Expect to see some or all of the following capabilities as you evaluate the various product management systems on the market:
|Collaboration||Increase transparency into your product strategy and vision. Enable users to communicate and collaborate in a centralized workspace, share ideas and work together to accomplish goals.|
|Idea management||Create a forum where users can submit and discuss product ideas and build out a business case. Figure out what to work on next by grooming your product backlog based on impact versus effort.|
|Content management||Upload and store files such as product requirements, market research and competitor analyses. Set permissions and share files with approved users. This may be called a "research repository."|
|Product portfolio management||Build a product portfolio based on business strategy and current, near term and future goals. Design product lines and manage opportunities across the business. Communicate your product vision, value proposition, go-to-market plans and more.|
|Product research||Conduct research on users, build personas, test various designs for the best user experience.|
|Product roadmapping||Prioritize initiatives based on customer analysis and feedback. Break product requirements into features and put them on the roadmap according to priority. Roadmap options will vary across tools, i.e., team roadmaps, product roadmaps, portfolio roadmaps, release roadmaps. Discuss needs with vendors to ensure the product capabilities match your business requirements.|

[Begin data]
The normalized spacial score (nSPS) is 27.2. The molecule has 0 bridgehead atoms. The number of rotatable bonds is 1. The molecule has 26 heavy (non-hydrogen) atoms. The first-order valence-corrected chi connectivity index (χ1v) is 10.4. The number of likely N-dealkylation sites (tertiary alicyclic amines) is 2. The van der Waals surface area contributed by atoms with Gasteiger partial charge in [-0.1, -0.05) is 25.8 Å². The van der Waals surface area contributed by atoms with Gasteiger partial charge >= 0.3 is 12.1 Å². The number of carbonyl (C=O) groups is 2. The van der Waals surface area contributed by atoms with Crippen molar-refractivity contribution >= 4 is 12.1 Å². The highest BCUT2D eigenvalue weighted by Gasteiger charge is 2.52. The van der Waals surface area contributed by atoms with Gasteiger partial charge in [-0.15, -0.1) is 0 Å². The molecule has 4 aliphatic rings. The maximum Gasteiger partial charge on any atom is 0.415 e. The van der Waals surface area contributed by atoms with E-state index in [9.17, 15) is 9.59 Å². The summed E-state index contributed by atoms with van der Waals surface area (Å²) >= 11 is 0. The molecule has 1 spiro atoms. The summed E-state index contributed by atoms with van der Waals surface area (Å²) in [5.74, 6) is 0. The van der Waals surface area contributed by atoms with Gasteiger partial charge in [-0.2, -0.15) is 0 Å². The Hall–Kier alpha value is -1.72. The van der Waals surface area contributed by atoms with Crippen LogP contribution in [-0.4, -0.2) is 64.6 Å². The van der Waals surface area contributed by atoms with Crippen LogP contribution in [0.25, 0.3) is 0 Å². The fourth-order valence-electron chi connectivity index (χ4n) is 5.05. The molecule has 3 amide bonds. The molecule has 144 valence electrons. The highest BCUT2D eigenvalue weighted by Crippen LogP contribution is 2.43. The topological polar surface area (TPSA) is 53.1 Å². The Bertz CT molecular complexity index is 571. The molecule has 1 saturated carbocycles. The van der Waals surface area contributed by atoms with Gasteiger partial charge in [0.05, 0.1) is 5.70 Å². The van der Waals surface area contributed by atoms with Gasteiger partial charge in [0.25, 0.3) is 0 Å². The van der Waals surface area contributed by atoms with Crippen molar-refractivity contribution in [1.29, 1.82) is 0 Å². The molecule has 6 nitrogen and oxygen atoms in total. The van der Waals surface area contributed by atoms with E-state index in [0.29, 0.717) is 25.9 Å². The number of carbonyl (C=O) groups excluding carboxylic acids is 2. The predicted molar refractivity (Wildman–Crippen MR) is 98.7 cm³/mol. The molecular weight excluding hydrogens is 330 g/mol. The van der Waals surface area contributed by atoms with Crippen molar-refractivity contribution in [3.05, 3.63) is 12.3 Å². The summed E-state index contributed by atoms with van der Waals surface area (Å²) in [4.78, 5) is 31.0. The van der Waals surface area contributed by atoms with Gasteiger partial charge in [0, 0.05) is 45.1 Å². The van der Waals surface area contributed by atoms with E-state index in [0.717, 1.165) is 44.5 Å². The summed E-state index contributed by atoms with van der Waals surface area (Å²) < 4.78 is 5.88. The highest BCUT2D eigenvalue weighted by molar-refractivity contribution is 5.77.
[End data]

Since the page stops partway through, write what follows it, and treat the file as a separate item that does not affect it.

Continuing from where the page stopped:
|Application management||Support software and application products over their life cycles: Plan/gather requirements, put into design specification plan, develop/build it, test it, deploy application and maintain/support it.|
|Reporting and analytics||Organize data, analyze it, spot trends and identify patterns. Collate data from various sources on dashboards and build out custom reports or use an out-of-the box template.|
|Feedback management||Gather customer feedback and incorporate it into product decisions. Link feedback to product ideas and requirements on your roadmap.|
The shift from project to product portfolio management is happening faster than you might think. We surveyed managers and application leaders to find out how their organizations currently manage technology investments.
While 36 percent still manage all investments as IT projects, it's telling that 64 percent have a product component in their portfolio in some capacity.
This reflects a major change in how organizations are seeking to deliver value through capabilities, from strictly project-based to product-oriented portfolios.
Organizational Approach to Managing Technology Investments
Gartner estimates that by 2020, three-quarters of digital business leaders will have pivoted from project to product portfolio management. (Full report available to Gartner clients.)
If you're part of the 36 percent who have yet to make the transition, here's how to get started: